It’s a quiet week by recent Noragami standards, one-part Bishamon epilogue and one-part (I assume) Ebisu prologue, with a little Delivery God mission tucked up in the center. The series gets to stretch its comedy muscles and remind us that it’s just as good at humor as it is at action and drama, but if you thought that meant they were going to let our feelings breathe after the emotional rollercoaster of the past few weeks, boy howdy, do you have another thing comin’.
On the plot and world-building front, we see that, while gods may not be able to “do wrong” by human standards, they still have their own Far Shore protocols to abide by, as Bishamon has to go up in front of a vague yet menacing godly council to answer for the tumult she and her Regalia have caused. While they’re not pleased about the battle and the blight, they’re mostly upset about her allowing Kugaha to go free, as he was working with whoever’s been using the “Masked Ones”—Phantoms employed using scourges—and the gods are eager to track this rogue down.
In Bishamon’s defense, she didn’t know at the time that Kugaha was a Nora (likely Kazuma told her after the fact), but her actions have still put her On Notice. She and Kazuma are hard at work trying to track down but Kugaha and his other master, a god whose use of Phantoms should make them so badly corrupted that they shouldn’t even exist. And yet, here we are.
All of which will no doubt be important in the coming weeks, but for now we’re going to focus on a more intimate story: The increasingly strong bond between Hiyori, Yato, and Yukine. The opening of this episode is admittedly jarring, as Yato acts as if he’s going to keep his promise to Tenjin about “severing ties” (i.e., destroying the memories) between himself and Hiyori, she passionately refuses, and… we cut forward to her entering high school, her relationship with both Yato and Yukine as intact as ever. It’s surprising that Tenjin would let this go as easily as he does, and a small narrative hiccup in a season that so far has been very tightly written. But given all the wonderful that follows, I’m inclined to give them a pass this time.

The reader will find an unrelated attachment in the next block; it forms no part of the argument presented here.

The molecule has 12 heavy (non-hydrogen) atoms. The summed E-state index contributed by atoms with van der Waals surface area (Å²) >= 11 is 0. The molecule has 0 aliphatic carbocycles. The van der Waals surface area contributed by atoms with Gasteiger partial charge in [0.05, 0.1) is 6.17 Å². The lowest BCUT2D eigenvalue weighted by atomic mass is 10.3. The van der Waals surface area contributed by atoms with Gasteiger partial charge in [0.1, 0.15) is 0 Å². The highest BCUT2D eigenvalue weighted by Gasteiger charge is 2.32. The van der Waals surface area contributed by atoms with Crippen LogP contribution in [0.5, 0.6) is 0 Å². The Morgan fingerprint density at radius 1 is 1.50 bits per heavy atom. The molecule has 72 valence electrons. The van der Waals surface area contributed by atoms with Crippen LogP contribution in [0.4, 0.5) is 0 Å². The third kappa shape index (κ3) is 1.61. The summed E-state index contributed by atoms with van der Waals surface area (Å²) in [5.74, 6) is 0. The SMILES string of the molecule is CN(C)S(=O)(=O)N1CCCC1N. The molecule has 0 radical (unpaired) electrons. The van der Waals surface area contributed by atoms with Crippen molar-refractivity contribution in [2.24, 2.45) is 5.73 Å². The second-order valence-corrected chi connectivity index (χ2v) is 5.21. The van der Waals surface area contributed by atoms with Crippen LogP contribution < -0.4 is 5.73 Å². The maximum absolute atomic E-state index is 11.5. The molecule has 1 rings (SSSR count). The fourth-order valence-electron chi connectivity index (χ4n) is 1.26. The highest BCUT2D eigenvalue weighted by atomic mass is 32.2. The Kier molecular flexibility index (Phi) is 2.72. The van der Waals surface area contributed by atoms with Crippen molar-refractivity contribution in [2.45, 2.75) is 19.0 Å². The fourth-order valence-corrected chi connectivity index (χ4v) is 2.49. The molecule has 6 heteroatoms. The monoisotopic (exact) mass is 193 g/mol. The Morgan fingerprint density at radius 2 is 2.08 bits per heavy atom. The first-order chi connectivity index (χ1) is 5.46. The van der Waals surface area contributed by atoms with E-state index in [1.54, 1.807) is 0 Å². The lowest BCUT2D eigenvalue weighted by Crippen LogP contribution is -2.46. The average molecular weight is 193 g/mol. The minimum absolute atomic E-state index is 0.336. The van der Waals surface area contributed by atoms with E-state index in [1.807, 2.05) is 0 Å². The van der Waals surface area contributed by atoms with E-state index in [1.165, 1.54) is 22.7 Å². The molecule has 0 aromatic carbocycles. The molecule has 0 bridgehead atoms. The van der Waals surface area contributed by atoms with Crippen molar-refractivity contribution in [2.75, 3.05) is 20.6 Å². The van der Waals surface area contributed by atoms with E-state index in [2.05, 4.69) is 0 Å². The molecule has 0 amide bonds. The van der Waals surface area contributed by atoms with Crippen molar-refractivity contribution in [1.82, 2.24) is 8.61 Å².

At any rate, the trio are still together and everyone’s impressed with Yukine’s transformation into a Blessed Vessel, so much so that Ebisu (the real one) shows up with a briefcase full of money and offers to buy (or even rent) him from Yato. Both Yato and Yukine get
dollar yen signs in their eyes at the thought, Yato spends much of the episode wrapped in a comforting blanket of bills, and we get one of the best gifs of the season:
It’s funny stuff, but it serves a purpose, too, as it causes both Yato and Yukine’s insecurities to come bubbling to the surface again. Yato has abandonment issues since his past Regalia left him due to his nameless status and lack of a proper shrine, and Yukine thinks Yato’s keeping Nora around as a “fallback” because he doesn’t trust him to fulfill his duties as a Regalia. Essentially it boils down to both of them worrying that they aren’t good enough for the other, which shows how close they are rather than how far apart they might be drifting.
They snipe at each other a bit, but when Delivery God duties call, they still work together and trust one another. When the Greed Phantom proves too small for Yukine to cut, he comes up with a scheme to make it grow larger, and in the process shows both Yato and the audience just how much he’s grown as a character. Yukine overcomes his own desire for money and the physical comforts it entails, but more importantly, he realizes that his concerns about Nora are due to self-doubt, and that the best way to “compete” with her is to simply be better than her.
Yukine also steps into his new role as exemplar, encouraging Yato to let go of his own material desires (although we’ll soon see that it’s a lot more than “material” for him), tossing away his own money pile so the Phantom will grow and they can properly defeat it. Exemplars are meant to guide and protect their gods, serving as moral compasses and ensuring the gods’ continued existence. Yukine proves he’s up to the task this week, Yato’s esteem for him grows, and the two become an even more formidable team than they already were.